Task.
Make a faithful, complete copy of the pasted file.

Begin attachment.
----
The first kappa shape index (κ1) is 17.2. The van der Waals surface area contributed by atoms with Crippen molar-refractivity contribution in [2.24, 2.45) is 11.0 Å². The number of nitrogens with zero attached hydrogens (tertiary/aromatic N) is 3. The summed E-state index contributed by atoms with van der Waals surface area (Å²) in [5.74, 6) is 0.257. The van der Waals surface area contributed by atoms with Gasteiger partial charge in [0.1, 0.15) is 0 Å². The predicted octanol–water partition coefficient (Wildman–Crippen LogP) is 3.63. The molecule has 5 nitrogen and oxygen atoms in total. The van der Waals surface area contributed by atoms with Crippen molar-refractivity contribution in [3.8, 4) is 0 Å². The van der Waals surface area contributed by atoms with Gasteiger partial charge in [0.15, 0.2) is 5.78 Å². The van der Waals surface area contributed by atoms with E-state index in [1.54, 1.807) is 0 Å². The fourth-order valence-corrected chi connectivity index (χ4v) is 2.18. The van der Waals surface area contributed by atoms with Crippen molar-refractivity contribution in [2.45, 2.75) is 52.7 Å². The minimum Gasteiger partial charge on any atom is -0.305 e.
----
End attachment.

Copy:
The first kappa shape index (κ1) is 17.2. The van der Waals surface area contributed by atoms with Crippen molar-refractivity contribution in [2.24, 2.45) is 11.0 Å². The number of nitrogens with zero attached hydrogens (tertiary/aromatic N) is 3. The summed E-state index contributed by atoms with van der Waals surface area (Å²) in [5.74, 6) is 0.257. The van der Waals surface area contributed by atoms with Gasteiger partial charge in [0.1, 0.15) is 0 Å². The predicted octanol–water partition coefficient (Wildman–Crippen LogP) is 3.63. The molecule has 5 nitrogen and oxygen atoms in total. The van der Waals surface area contributed by atoms with Crippen molar-refractivity contribution in [3.8, 4) is 0 Å². The van der Waals surface area contributed by atoms with Gasteiger partial charge in [0.15, 0.2) is 5.78 Å². The van der Waals surface area contributed by atoms with E-state index in [1.54, 1.807) is 0 Å². The fourth-order valence-corrected chi connectivity index (χ4v) is 2.18. The van der Waals surface area contributed by atoms with Crippen molar-refractivity contribution in [2.45, 2.75) is 52.7 Å². The minimum Gasteiger partial charge on any atom is -0.305 e.